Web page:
In a move designed to kick-start commercial and residential development in rural parts of Hancock County, a small utility cooperative wants to expand water and sewer services to customers that now use well water and septic systems.
It’s a bold move for NineStar Connect, which is not even in the water or sewer business, but provides electric and Internet service. The Greenfield not-for-profit was created by the 2011 merger of Hancock Telecom and Central Indiana Power.
The company’s plan is to buy and combine two small utilities in the county into a regional wastewater district. From there, it aims to expand water and sewer service across thousands of acres of unincorporated territory in central and northern parts of the county, roughly between Greenfield and Fortville.
“Two-thirds of the land in Hancock County currently is unserved by any water or sewer utility,” said Michael Burrow, NineStar’s president and CEO, in a written statement. “The lack of access to wet utility infrastructure is a hindrance to economic development in some areas we serve, and we see NineStar Connect as able to play a vital role in benefiting unserved areas within our communities.”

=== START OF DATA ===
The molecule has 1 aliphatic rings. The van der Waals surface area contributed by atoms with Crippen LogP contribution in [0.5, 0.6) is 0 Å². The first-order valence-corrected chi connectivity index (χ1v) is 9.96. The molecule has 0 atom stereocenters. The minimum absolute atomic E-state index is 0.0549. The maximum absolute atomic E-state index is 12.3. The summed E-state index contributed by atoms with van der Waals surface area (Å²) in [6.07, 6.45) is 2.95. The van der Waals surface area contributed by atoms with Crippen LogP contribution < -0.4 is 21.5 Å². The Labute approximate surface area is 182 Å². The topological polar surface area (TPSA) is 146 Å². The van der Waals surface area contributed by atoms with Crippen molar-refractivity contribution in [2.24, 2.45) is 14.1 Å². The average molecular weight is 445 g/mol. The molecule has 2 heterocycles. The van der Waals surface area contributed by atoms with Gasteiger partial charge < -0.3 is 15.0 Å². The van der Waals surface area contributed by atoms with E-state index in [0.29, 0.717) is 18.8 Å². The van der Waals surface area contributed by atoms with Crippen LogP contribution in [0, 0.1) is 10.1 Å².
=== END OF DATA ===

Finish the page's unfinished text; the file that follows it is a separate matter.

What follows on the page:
The two utilities the company wants to buy are Sugar Creek Utilities, which provides sewer and water service to Heartland Resort campground and a neighboring subdivision; and Philadelphia Water Works, a utility that was recently formed to provide water and sewer service to a planned subdivision on 11 acres west of Greenfield.
The purchase of those utilities will require approval from the Indiana Utility Regulatory Commission. NineStar said it expects to get approval by mid-2016, after which the utility plans to begin offering service to water and sewer customers.
The utility said it will not require any homes or businesses to connect to its system, and plans to maintain rates now offered by the utilities it wants to buy for “as long as possible.”
NineStar said it will not offer services in any area currently served or claimed by water and sewer utilities, including Greenfield’s sewer district.